The asset-splitting provisions within the Matrimonial Causes Act 1973 are set to be reviewed by the Law Commission having been described as “hopelessly out of date” by one peer and former family lawyer.
The timing of the review has also been described as “opportune” by justice minister Lord Bellamy with the Matrimonial Causes Act 1973 having been law for 50 years this year.
Criticism of the Act focuses on the unpredictable nature of the legislation through a lack of clear guidance. This, it’s said, lends itself to drawn-out litigation and thus impacts children negatively.
“[The Act relies] entirely on finance and the discretion of judges,” said peer and former divorce lawyer Baroness Shackleton of Belgravia, adding: “Divorce practitioners like me make a fortune in arguing, because the guidelines are 50 years out of date.”
The criticism of the law does not go without retort: namely, that the legislation gives judges the ability to assess cases individually and allocate assets accordingly.
Despite this, Rachel Buckley, Joint Managing Director, The Family Law Company, said there are areas requiring greater clarity, including spousal maintenance – for example, whether it should be paid, how much should be paid, and for how long.
Calling for reform, Baroness Deech, said “there can be no doubt that the state of the current law is unacceptable,” suggesting the law was “lagging 50 years behind nearly every other country in the western world, including Australia”. The crossbench peer also pointed out that, with legal aid removed from most cases, many spouses on lower incomes are forced to represent themselves in court.
Lord Bellamy plans to ask the Law Commission to examine whether the legislation needs updating
“The Government is in close consultation with the Law Commission, which we consider the most appropriate body to carry out that review. These matters will be considered fully in a forthcoming review, hopefully by the Law Commission.
The Government thinks that the Law Commission is best placed to investigate all these matters, establish what the existing law and practice is and where the problems lie, and make comparative studies of various other jurisdictions, including Australia and elsewhere, as has already been mentioned.”
However, any change is likely to be two years away:
“Typically, Law Commission work takes place in two phases. There is an initial phase of the kind I have just outlined, where the problem is identified and comparative studies are made. That is typically followed by a consultation phase in which all stakeholders’ views are fully taken into account, which results in final recommendations and possibly draft legislation. That process will probably take at least two years.”
“The law as it stands related to financial remedy in divorce can be unpredictable, however it also brings flexibility,” said Alex Davies, Partner, Cripps, offering a balanced point of view:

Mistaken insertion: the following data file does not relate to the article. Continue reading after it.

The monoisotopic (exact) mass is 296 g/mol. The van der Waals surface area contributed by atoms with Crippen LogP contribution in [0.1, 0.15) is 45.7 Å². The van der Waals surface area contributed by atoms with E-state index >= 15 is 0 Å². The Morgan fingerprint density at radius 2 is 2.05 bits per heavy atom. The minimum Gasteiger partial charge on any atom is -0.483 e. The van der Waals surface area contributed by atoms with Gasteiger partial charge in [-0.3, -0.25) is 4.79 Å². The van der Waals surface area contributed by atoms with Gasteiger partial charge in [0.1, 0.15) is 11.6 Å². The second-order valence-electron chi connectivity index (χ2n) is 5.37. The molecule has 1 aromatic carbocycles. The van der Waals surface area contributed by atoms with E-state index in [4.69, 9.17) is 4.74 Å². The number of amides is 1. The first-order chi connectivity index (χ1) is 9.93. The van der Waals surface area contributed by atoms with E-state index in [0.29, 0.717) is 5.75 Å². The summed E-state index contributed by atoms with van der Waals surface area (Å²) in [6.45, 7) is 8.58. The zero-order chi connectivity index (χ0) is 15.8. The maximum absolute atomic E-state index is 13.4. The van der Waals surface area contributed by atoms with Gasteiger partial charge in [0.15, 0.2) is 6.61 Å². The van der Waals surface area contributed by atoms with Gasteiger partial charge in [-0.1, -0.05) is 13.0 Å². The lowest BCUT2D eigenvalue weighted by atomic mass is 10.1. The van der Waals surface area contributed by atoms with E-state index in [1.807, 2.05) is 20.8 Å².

“It’s important that any law which governs finances in a divorce can take into account individuals’ circumstances and doesn’t have prescriptive outcomes, which can lead to injustice.”
On the potential for reform, Davies continued:
“The Matrimonial Causes Act 1973 currently provides a framework of things the court should take into account when dividing assets and income on divorce. Judges interpret that to mean the starting point in most cases is a 50/50 split of wealth. Parliament could write that presumption into statute to give more clarity, although there is usually room for legal argument whatever the law states.”
On the potential for London’s title of the “capital of divorce” would be at risk if the discretion of the region’s judges was kerbed, Davies said:
“London is well-known as a global legal centre and a so-called ‘capital of divorce’ but I don’t see this as a negative. Businesses and individuals choose to litigate in London for a variety of reasons, not least our fair and impartial judicial system.”
Rachel Buckley was clearer in her view that the current law needs reform:
“The guidelines are 50 years out of date and have not adapted to the changes in society where women, generally, no longer stay at home and care for the home and the children. Women are more financially independent but that said one person does tend to step back and take on the needs of the family and as such shouldn’t be disadvantaged. Judges have made some good decisions in attempting to address 21st century life but any measures to provide certainty and consistency should be considered.”
Iwona Durlak, Senior Partner, at IMD Solicitors, commented:
“In cases where there are significant assets, equal division principle may seem unfair depending on the circumstances, but in cases where we look at the parties’ needs, where there is not enough in the matrimonial pot to provide for the family following breakdown of marriage, current legislation is helpful to ensure fairness.
Perhaps there should be a change to enforceability of prenuptial and postnuptial agreements to protect the family wealth and pre-marital assets. Having the experience of working with colleagues in other EU jurisdictions quite often there is a difference as to how assets that are not marital are treated in divorce cases in the UK. It seems to me that it is more difficult to protect pre-marital wealth in the UK.”